Posted on 19 March 2008
By Mark Miller
You plan your retirement savings. You probably have some plans for retirement travel. Maybe you’ve got a plan for the dream retirement home.
But are you planning your retirement body? If not, it’s time to get busy.
“It’s possible to envision the kind of physical body that we want to have in retirement,” says author John Nelson. “The level of fitness, flexibility, strength, what we want to weigh-all those things create a compelling vision for the body we want to have when we retire. And it will probably take us years to create that body for ourselves.”
Nelson calls it the “dream body for retirement.” What does he mean by that? Simply that we’re all getting older, but healthy aging often depends on the decisions we make in the years leading up to old age-not only upon the medical care we receive once we get there. And, while you can’t control the calendar age on your driver’s license, lifestyle habits such as diet, exercise, relaxation and socialization can hold down your biological-or “real”-age.
Nelson is co-author of What Color is Your Parachute? For Retirement (Ten Speed Press, 2007) one of the most thoughtful and informative retirement books I’ve run across. He wrote it with the assistance and blessing of Richard Nelson Bolles, author of “What Color is Your Parachute?” one of the best-selling career books ever published.
Nelson is finishing his Ph.D. in adult education at the University of Wisconsin but his real focus is retirement education. The book describes a valuable overall model for thinking about retirement planning that he calls the Retirement Well-Being Model.
His model addresses a wide range of financial, emotional and health needs. But one of his most provocative notions is that we need to envision and plan for the body we want to have in later life.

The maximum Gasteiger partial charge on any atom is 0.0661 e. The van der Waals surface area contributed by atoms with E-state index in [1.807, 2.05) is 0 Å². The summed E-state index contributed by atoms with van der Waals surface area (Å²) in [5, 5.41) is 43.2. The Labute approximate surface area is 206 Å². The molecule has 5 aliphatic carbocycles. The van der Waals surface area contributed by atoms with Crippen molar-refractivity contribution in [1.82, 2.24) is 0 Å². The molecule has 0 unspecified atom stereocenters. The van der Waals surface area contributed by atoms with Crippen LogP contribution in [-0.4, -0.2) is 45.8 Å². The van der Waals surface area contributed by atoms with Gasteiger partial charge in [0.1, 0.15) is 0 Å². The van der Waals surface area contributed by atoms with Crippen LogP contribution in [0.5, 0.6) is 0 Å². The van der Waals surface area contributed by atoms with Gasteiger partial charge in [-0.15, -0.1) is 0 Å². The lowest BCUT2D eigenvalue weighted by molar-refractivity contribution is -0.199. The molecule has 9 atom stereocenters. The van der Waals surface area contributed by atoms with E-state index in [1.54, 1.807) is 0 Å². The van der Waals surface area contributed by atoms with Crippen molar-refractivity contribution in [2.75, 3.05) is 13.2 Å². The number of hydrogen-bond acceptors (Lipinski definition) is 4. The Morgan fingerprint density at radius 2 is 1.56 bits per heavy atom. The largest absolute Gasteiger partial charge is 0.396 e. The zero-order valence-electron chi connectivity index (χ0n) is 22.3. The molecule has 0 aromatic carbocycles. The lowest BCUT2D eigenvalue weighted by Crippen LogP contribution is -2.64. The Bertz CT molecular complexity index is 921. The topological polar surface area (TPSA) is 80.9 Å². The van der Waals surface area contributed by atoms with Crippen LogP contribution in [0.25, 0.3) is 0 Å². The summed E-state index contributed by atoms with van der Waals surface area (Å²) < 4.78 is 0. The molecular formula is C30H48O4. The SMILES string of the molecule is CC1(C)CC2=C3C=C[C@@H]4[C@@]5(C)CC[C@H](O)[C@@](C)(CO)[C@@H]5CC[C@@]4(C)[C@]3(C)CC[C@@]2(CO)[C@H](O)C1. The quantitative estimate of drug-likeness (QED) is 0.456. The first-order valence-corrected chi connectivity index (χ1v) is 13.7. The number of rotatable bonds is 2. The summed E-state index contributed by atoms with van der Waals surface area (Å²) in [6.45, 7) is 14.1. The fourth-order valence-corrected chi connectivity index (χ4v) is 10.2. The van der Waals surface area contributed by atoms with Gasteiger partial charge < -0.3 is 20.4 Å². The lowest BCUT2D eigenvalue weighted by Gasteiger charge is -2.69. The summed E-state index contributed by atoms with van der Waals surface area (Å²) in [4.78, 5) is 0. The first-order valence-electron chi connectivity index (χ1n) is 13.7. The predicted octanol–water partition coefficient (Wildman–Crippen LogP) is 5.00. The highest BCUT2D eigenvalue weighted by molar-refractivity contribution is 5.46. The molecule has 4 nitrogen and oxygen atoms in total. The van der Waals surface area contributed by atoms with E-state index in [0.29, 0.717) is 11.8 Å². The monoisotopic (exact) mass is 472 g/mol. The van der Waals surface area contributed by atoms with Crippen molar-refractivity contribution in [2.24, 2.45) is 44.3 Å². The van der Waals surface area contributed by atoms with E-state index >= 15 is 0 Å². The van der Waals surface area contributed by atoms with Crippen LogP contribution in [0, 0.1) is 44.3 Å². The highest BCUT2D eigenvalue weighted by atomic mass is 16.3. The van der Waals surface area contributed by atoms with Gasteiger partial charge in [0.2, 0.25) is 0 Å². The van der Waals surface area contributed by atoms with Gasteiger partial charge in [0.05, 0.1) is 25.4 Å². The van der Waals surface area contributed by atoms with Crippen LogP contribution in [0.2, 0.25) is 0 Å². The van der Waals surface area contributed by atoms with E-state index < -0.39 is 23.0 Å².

In Nelson’s retirement model, there are several components contributing to overall health. Two key factors are genetics and medicine-that is, the doctors, medicines, procedures and whatever interventions people may need as they age.
But the biological dimension is just as important. “That’s our own basic biology,” Nelson says. “So much of our biological health and vitality is driven by our lifestyle choices.”
“Retirement health is really about making that distinction. Our state of biological health and vitality doesn’t show up the day we retire-we create it over a decade or two. It’s about taking the steps to create the biological health we want during that 10 or 20 years prior to retirement.”
Note that Nelson sees this as a long-term process that requires motivation and focus-no different from the planning you might do for your retirement portfolio or any other major life goal. “Most people can usually come up with a list of healthy lifestyle behaviors. Most of us know what is healthy to eat, or that we need exercise. What it’s really about is motivation.”
One great way to get started-aside from reading Nelson’s book-is to get a baseline on your current lifestyle and habits, and how they affect your health with respect to age.
For a major eye opener, try taking the free RealAge online test at Realage.com.
The test uses 125 different factors to calculate your biological versus calendar age. It’s based on mainstream, validated medical and scientific research and is guided by the work of RealAge co-founder, Dr. Michael Roizen, author of several popular books on healthy aging.
You’ll want to have the results of your last physical sitting alongside your computer, because you’ll need the numbers on your cholesterol, blood pressure and other key vitals. You’ll also answer a battery of questions about diet, exercise, and other factors such as your family life and socialization patterns. Within 10 or 15 minutes, the site can calculate your “real age” as compared with your driver’s license age.
I took the test recently, and received a lecture via e-mail how I can do better-by taking vitamins, cutting back on red meat, boosting my strength-training program and so on.
But, I learned that I’m beating my calendar age by about four years. That’s not good enough but it’s a start. How are you doing?